The true mark of an artsy film is that it is more focused on character than story, which is a nice way of saying there aren’t going to be any pretty explosions to look at in between bouts of chip-dipping.

Rapey

Rapey films look like artsy films until something really weird and violent happens, seemingly out of nowhere. Suddenly, you’ve gone from being bored to being uncomfortable. They’re usually justified as being commentary on how violent society is, which everyone already knew except, apparently, the filmmaker.

Frenchy

A common component of French films is that people speak French in them, but this isn’t always the case. For example, many of Terry Gilliam’s films are actually French, though the characters rarely speak French. Also, sometimes things happen in those, so maybe that’s a bad example.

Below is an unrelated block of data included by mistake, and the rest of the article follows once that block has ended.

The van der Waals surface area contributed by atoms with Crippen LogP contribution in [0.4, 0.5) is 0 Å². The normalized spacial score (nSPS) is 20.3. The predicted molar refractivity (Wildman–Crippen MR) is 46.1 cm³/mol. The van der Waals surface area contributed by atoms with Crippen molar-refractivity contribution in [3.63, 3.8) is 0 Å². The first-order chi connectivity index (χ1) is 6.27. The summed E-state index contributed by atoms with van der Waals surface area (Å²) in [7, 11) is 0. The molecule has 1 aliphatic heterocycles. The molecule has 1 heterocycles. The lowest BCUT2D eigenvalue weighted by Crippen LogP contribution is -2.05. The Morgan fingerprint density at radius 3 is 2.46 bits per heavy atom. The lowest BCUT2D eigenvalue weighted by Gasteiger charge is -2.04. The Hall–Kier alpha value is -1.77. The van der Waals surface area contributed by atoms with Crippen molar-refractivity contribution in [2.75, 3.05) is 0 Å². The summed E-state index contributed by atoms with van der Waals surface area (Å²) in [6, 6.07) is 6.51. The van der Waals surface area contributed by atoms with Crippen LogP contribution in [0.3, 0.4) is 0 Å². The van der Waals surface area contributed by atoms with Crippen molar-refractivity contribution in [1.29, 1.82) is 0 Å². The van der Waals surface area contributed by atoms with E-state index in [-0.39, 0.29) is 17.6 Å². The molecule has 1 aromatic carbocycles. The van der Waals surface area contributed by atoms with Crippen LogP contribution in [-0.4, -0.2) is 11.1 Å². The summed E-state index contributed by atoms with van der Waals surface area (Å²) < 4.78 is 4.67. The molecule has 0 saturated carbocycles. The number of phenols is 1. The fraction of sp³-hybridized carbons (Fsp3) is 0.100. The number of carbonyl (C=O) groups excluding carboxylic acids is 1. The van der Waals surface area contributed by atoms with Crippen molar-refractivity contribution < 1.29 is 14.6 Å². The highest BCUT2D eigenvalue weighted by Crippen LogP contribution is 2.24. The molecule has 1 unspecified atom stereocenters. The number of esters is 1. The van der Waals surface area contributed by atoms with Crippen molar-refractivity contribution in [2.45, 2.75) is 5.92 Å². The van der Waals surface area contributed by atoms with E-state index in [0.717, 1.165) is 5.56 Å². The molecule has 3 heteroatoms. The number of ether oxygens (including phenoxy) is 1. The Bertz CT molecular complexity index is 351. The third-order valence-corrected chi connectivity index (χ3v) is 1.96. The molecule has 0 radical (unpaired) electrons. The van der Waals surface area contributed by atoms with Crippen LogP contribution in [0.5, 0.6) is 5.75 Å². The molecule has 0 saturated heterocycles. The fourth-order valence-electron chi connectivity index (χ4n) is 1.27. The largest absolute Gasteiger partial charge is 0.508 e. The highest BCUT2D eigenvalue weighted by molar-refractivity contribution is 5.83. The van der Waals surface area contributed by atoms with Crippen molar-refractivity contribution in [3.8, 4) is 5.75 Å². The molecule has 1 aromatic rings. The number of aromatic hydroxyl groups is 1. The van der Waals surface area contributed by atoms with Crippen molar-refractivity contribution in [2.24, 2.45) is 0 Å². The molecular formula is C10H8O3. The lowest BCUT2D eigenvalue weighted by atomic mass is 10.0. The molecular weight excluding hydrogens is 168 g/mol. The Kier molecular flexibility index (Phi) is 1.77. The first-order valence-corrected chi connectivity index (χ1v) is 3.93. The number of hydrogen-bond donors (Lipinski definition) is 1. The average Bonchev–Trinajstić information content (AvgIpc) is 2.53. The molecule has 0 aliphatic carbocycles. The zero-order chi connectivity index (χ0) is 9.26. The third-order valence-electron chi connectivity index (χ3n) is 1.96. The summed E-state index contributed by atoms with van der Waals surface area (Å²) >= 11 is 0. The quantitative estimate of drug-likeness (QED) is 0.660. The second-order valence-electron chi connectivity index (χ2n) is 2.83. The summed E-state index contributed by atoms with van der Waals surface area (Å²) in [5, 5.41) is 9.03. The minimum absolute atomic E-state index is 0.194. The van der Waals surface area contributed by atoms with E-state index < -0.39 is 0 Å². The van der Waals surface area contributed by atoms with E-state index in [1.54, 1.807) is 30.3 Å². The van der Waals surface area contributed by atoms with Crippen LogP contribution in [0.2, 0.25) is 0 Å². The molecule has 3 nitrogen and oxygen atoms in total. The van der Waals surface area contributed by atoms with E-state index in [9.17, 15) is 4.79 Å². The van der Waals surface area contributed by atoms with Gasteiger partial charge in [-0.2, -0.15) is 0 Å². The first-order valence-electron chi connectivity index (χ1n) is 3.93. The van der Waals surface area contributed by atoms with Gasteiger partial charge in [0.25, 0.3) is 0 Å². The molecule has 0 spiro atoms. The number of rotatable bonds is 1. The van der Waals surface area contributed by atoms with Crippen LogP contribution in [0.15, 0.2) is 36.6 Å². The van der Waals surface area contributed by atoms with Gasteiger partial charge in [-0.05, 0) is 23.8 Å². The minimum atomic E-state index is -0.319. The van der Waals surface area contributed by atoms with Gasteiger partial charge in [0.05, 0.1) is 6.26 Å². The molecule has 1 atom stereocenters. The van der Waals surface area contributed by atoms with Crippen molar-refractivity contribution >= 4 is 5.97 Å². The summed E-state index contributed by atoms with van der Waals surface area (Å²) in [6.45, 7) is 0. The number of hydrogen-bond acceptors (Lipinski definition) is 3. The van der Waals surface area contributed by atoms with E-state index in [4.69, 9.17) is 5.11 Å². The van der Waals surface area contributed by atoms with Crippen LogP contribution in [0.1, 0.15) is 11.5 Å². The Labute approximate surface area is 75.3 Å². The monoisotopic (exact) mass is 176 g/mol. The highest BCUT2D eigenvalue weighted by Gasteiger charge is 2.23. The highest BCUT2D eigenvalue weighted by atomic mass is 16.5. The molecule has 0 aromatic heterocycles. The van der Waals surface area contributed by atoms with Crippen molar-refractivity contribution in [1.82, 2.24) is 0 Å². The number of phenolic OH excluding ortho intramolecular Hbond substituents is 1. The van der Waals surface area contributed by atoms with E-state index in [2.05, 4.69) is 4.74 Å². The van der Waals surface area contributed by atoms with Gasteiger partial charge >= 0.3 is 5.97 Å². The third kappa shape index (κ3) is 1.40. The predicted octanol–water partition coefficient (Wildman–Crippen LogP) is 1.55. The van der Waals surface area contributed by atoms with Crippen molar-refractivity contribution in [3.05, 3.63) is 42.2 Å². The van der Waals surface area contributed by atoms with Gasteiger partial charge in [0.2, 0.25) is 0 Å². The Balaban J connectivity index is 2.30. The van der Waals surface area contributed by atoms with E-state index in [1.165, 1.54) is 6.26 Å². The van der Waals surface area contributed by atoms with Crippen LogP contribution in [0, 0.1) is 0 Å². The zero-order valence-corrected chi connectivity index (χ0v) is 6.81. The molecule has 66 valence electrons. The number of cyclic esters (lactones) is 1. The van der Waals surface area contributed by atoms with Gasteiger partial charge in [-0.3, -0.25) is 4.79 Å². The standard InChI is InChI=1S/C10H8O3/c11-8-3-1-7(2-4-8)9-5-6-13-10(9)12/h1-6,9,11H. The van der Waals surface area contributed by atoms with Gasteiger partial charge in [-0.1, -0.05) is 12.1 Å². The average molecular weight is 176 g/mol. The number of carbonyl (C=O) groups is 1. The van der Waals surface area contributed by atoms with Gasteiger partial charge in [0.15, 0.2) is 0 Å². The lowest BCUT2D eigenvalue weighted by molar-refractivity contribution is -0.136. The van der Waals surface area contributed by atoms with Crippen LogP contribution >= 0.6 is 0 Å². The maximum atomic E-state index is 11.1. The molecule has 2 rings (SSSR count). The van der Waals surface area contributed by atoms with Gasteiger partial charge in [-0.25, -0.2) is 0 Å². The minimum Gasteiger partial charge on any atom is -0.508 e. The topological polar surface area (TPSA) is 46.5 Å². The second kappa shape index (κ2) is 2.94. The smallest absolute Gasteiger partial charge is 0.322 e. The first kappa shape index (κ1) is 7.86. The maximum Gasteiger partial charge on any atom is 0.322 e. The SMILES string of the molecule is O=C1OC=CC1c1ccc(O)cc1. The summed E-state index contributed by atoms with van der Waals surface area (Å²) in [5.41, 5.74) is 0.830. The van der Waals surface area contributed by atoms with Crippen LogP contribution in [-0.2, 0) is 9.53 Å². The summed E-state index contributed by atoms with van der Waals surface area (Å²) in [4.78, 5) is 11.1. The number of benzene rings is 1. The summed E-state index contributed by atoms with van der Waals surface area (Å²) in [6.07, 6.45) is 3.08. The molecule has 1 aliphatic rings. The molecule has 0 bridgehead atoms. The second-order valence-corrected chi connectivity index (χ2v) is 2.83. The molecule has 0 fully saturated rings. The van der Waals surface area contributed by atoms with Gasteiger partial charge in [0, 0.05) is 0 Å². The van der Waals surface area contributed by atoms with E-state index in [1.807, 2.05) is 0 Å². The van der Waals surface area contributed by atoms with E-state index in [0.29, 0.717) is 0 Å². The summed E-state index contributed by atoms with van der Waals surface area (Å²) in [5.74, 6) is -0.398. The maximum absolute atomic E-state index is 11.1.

The point of a French film is that it feels it is culturally superior to America in every discernible way, and also doesn’t offer free refills. Kind of a ripoff, tbh.

Swedesy

When you roll the dice for a French film, there are number of possibilities that can come up. You could get a smoochfest with a tragic ending, a weirdo film where everyone is telling everyone else their dreams, something about the Thirty Years’ War with extra mud, or a comedy, which — since you know how the French revere Jerry Lewis — we don’t have to tell you what you’re in for. Let’s just say Blazing Saddles will seem an exemplar of subtlety and restraint.

None of this true for Swedish flicks. A film from Sweden might be allegedly in any one of these categories: action, comedy, crime, drama, horror, romance, or anything else. It does not matter. Swedish films are nearly indistinguishable from one another, and none of them honestly fit into any movie genre other than “a film from Sweden.” More to the point, all Swedish films have the following immutable elements: